SNP MPs Seek Devolution Plan Change
28 May 2015, 09:59
SNP MPs at Westminster could try to change the new Scotland Bill to make Holyrood responsible for raising all the money it spends.
Deputy First Minister John Swinney said "of course'' his party could table amendments for full fiscal autonomy as the legislation makes its way through Westminster.
He spoke out after new Conservative Scottish Secretary David Mundell pledged the UK Government would move "very quickly'' to implement the Bill, which is published today.
Mr Mundell insisted the legislation would implement the recommendations of the Smith Commission - the cross party body set up to examine the issue of giving Scotland more powers in the wake of last year's independence referendum.
Scotland's only Conservative MP told BBC Radio Scotland: "The Government position is to implement the Smith Commission.
"If others have proposals they need to bring them forward, but they need to bring them forward in an evidenced way, they need to show why these additional powers would be required, what benefits they would bring to Scotland, how they would affect the United Kingdom as a whole.''
Mr Mundell told the Good Morning Scotland programme: "The message I got during the general election was the SNP MPs were going to be a voice for Scotland, they were coming to the Westminster parliament to ensure we delivered on our commitments to bring forward extra powers.
"We are delivering, this is one of the first bills that is coming forward, it's going to be a very significant part of Parliament's deliberations over the next few weeks.
"It meets the Smith Commission criteria, it's going to make very, very substantial changes to the Scottish Parliament, to the ability of the Parliament and the Government to shape policies within Scotland and we're getting on with it.''
The Scotland Bill will make Holyrood responsible for raising about 40% of taxes, according to the UK Government, with powers to set the thresholds and rates of income tax included in the legislation - and with all the money this brings in staying north of the border.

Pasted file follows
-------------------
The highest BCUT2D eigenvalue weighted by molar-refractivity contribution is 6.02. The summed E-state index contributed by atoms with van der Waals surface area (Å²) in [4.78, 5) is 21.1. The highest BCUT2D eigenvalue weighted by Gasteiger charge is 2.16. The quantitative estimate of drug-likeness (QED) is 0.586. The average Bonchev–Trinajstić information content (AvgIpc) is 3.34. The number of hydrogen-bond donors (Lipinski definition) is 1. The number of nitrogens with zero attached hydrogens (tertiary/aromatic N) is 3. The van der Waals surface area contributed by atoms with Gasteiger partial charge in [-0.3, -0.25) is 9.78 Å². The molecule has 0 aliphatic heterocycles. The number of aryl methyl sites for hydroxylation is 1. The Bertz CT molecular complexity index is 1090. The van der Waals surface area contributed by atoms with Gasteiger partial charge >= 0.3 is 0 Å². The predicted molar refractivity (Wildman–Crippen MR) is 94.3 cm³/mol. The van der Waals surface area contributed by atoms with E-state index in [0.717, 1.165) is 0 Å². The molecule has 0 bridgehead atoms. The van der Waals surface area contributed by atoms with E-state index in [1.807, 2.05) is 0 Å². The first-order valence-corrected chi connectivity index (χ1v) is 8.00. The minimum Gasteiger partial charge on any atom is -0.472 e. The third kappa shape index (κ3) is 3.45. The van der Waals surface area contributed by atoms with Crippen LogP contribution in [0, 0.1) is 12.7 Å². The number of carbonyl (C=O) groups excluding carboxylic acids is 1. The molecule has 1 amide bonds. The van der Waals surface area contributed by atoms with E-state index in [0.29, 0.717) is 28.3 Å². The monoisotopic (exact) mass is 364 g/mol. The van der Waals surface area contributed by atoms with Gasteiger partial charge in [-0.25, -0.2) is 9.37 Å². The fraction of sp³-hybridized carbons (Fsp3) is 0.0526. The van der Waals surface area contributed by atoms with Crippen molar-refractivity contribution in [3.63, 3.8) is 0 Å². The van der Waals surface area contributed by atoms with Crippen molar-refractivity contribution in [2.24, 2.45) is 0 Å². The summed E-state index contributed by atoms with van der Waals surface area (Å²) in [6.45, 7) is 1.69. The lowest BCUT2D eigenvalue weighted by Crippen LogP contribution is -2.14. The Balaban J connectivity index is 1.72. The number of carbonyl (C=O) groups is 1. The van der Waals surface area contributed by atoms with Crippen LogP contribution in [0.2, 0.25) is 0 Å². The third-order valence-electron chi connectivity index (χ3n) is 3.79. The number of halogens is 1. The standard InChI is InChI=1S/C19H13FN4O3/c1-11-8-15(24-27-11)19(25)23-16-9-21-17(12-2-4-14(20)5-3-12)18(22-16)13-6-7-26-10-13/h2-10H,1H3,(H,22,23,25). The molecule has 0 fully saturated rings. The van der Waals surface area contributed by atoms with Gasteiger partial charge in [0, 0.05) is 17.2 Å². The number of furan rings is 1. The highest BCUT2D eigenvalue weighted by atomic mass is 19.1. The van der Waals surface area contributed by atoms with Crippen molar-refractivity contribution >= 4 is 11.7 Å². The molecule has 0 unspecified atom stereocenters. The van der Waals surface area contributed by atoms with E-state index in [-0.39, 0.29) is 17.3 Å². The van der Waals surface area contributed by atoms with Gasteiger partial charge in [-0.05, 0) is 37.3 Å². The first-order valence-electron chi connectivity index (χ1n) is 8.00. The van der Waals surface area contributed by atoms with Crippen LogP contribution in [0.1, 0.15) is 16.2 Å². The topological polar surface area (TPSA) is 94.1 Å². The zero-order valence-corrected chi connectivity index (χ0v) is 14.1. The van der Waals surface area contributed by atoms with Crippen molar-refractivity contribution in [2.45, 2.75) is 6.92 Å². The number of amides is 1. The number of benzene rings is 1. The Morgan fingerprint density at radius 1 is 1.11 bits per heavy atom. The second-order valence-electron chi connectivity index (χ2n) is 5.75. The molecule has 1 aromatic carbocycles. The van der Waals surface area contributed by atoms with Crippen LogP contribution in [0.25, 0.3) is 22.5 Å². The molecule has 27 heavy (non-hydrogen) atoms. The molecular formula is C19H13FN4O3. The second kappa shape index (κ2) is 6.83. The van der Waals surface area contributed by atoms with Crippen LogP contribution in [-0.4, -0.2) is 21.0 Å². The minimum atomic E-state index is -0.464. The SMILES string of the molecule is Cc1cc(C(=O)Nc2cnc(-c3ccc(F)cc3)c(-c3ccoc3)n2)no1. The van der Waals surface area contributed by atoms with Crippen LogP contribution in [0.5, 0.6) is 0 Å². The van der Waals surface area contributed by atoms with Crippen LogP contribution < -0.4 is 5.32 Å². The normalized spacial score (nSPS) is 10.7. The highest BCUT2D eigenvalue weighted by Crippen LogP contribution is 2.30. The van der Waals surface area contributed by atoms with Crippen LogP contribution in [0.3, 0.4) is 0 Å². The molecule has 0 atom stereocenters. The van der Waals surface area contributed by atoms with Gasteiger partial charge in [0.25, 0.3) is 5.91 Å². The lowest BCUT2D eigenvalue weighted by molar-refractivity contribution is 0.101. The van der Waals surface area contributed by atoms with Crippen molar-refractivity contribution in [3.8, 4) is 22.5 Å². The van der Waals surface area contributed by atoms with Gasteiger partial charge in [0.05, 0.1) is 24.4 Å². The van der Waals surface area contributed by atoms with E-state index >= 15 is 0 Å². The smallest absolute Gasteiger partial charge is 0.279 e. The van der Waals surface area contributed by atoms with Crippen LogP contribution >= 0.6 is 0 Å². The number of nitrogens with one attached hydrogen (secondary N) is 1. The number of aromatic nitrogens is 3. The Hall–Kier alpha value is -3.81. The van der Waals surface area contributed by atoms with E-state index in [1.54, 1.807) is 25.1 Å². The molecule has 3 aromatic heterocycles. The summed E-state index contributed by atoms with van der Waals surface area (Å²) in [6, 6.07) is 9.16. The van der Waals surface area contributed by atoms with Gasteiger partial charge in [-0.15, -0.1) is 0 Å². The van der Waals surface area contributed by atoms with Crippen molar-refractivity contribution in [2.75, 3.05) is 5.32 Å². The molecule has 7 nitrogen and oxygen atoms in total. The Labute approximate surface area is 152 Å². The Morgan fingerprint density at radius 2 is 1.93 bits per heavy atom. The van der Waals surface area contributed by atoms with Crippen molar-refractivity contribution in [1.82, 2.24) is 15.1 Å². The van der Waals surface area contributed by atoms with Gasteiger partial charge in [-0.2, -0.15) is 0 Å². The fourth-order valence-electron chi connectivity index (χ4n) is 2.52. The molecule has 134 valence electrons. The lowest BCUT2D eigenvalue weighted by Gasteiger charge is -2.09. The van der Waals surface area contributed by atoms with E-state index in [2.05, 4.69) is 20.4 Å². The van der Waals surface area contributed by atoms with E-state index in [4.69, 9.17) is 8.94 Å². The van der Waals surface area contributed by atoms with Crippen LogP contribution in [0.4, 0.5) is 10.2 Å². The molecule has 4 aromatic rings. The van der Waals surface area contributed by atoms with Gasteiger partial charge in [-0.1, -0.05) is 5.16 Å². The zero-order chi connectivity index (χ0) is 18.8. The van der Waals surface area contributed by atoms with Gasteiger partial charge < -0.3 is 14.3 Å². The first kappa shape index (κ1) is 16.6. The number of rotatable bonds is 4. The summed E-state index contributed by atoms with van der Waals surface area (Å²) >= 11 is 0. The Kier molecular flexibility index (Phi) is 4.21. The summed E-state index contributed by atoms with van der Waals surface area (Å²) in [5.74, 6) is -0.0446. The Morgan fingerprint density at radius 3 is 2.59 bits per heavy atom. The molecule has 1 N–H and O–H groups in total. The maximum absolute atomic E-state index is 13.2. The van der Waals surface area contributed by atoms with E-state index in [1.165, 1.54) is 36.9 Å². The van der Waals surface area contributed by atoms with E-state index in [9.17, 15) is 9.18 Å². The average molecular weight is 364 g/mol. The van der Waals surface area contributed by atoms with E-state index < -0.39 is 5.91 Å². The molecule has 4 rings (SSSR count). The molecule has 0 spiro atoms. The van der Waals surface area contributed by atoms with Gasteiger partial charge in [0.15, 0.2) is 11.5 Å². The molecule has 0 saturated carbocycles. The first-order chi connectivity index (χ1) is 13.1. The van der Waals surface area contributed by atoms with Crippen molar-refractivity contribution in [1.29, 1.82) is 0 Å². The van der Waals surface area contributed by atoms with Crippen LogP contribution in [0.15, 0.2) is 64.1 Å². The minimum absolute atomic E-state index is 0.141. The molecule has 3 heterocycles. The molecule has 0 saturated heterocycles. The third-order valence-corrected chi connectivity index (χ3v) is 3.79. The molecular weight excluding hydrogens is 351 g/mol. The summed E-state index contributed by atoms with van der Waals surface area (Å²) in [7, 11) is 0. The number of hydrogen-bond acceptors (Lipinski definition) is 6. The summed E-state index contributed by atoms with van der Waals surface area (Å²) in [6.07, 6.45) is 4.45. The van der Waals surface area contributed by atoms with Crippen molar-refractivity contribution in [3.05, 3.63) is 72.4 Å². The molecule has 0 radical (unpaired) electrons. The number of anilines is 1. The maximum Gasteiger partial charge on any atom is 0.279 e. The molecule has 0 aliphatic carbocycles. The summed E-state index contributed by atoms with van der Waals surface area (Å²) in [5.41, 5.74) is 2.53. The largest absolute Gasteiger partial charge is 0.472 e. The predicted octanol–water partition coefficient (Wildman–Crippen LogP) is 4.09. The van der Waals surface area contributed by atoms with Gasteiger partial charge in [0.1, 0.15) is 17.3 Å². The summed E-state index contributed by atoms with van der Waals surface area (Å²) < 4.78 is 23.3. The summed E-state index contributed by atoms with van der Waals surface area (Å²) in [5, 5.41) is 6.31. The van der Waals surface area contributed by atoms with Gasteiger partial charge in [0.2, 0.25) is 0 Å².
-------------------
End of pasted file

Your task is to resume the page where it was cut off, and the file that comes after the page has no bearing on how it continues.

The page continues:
It also proposes giving Holyrood some money from VAT revenues, devolving responsibility for air passenger duty and giving MSPs about £2.5 billion worth of new powers over welfare, according to Westminster.
Mr Mundell said: "I'm very keen that we then get on to implement it, so the Scottish Parliament has these powers, the Scottish Government can then take the decisions they say they need to do to make changes in Scotland in relation to the economy, welfare, and other matters. That's my priority.''
But Mr Swinney said the draft clauses that had been published for the Bill had "failed utterly to put in place the legislative changes to implement the Smith Commission report''.
The Deputy First Minister, also speaking on BBC Radio Scotland, said: "The Smith Commission has got to be converted in spirit and in substance into legislation - that is not what was proposed in January and that is the big test for Mr Mundell and the Conservative Government.''
When asked if the SNP would try to change the Bill to introduce full fiscal autonomy for Scotland, Mr Swinney said "of course there could be'' such an amendment
He added: "There could be other amendments to try to strengthen the powers.''
The Deputy First Minister said: "The definition of full fiscal responsibility is crystal clear, it's giving the Scottish Parliament power to ensure we can create better economic opportunities and better economic prospects for Scotland by ensuring we have got control of a range of different areas, whether it is business taxation, or the setting of the minimum wage, or about National Insurance, or a variety of other policies and powers that would enable us to strengthen the economic performance of Scotland and create the employment and the opportunities people in our country are looking for.''
He argued that while the powers already proposed were "welcome'' there is still a "necessity for the UK Government to recognise that if the (Scottish) Parliament is to be equipped with all the powers it requires, it needs to have a comprehensive range of economic powers into the bargain, and we will argue for that''.